Highlights from 2010 AES Convention in San Francisco
Right on the heels of the Giants winning the World Series, the 2010 AES (Audio Engineering Society) convention in San Francisco from 11/4-11/7 proved to be a big hit with over 14,000 attendees and 300+ exhibitors. Focal Press was part of the action, too, with a booth on the exhibition floor and as a co-sponsor of the Afterglow Party at Studio Trilogy.
I recently spoke to convention committee member and co-chair of the workshop track, Mike Wells, of Mike Wells Masteringin San Francisco, for his recap of AES. In his words: “The passion, the enthusiasm and level of interest and participation was far greater than I’ve seen it in the last 10 years. Everyone’s reporting that the show exceeded their expectations. The conference was a huge success, very well received. All the panelists were jazzed and the vibe was awesome.”
I work with Mike on my own recordings and can say that he is truly one of the hardest working guys in showbiz, always giving back to the SF audio community, and this year hosting a workshop on perceptual coding and participating in a 2-day mastering workshop. He also hosted a mastering presentation at his studio along with NYC producer/engineer Fab DuPont, who gave a tutorial on stem mixing and analog summing.
“It was the most packed AES party I’ve ever had,” Mike said. “People were standing on the couch and listening from the hallway.” AES highlights from his perspective included the “How Does It Sound Now?” workshop and having “so many amazingly talented people in one place,” he said, “Joe Chicarelli, Al Schmitt, Elliot Scheiner, Bob Ludwig, Chris Lord-Alge, just to name a few.” He also cited the new Dangerous BAX EQ “because of its unique design, and the unit sounds amazing.”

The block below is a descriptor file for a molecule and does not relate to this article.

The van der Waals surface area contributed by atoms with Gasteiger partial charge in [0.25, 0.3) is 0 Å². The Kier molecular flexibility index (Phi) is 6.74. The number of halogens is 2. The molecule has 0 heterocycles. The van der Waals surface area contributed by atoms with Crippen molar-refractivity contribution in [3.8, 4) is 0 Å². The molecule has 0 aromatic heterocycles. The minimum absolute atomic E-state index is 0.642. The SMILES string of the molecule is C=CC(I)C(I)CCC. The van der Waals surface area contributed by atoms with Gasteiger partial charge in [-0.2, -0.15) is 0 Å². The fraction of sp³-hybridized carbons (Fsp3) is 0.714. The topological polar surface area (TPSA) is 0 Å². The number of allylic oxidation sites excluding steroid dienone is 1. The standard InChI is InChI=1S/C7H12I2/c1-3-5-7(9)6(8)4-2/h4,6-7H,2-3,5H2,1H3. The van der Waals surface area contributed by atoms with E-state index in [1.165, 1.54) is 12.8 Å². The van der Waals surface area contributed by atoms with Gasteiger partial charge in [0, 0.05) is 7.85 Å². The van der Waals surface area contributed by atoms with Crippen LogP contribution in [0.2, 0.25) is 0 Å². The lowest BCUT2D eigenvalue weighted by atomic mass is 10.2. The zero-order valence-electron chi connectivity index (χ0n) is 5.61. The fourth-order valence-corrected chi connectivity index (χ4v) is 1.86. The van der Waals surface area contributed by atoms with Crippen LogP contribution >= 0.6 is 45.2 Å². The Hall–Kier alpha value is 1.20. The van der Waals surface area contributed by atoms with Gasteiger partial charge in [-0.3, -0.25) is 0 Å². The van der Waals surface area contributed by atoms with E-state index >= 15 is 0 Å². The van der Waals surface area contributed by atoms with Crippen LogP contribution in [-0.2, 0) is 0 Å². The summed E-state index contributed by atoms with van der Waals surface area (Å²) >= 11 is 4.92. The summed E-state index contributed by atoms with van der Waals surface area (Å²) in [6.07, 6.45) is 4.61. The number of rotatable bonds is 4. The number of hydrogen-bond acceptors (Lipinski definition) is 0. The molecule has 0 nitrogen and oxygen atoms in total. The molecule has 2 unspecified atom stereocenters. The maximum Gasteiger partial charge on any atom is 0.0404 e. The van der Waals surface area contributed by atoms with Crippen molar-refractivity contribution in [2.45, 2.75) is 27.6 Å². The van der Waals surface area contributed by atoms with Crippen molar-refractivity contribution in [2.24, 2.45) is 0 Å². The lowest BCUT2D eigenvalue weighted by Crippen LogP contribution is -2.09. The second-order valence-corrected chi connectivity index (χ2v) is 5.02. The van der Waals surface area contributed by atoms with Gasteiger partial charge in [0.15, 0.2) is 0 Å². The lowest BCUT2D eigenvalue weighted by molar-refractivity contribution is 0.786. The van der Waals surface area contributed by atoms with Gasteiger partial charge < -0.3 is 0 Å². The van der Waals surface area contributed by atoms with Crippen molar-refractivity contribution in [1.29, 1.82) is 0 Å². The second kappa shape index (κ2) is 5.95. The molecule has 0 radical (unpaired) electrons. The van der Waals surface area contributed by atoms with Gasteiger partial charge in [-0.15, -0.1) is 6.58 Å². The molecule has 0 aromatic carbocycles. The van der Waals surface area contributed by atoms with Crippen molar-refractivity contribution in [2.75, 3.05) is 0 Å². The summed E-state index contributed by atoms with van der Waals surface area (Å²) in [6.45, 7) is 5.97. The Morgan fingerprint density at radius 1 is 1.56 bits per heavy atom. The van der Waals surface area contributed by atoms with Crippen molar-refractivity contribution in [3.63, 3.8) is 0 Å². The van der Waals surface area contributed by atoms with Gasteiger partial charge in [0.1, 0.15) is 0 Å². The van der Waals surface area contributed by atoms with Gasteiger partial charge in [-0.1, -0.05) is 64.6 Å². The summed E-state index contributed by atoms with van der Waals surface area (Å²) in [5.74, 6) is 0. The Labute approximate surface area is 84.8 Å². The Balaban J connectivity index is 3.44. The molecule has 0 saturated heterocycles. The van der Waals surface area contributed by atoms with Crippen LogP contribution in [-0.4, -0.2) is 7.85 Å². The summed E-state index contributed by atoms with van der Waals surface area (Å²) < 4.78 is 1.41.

One thing Mike noticed about this year’s show was a higher number of students from all over the country attending the full program, which he feels is the most rewarding aspect of the AES experience. “Even if the full program is outside of your budget, you can attend one-off events,” he said. “You’ll learn more in a weekend than you will in six months of school. It’s about so much more than just the gear. There’s really something for everyone.”
San Franciso-based indie musician/producer Richard Turgeon is the author of Indie Rock 101: Running, Recording and Promoting Your Band, published by Focal Press. You can keep up with his latest projects at his website and blog at www.indierock101.com.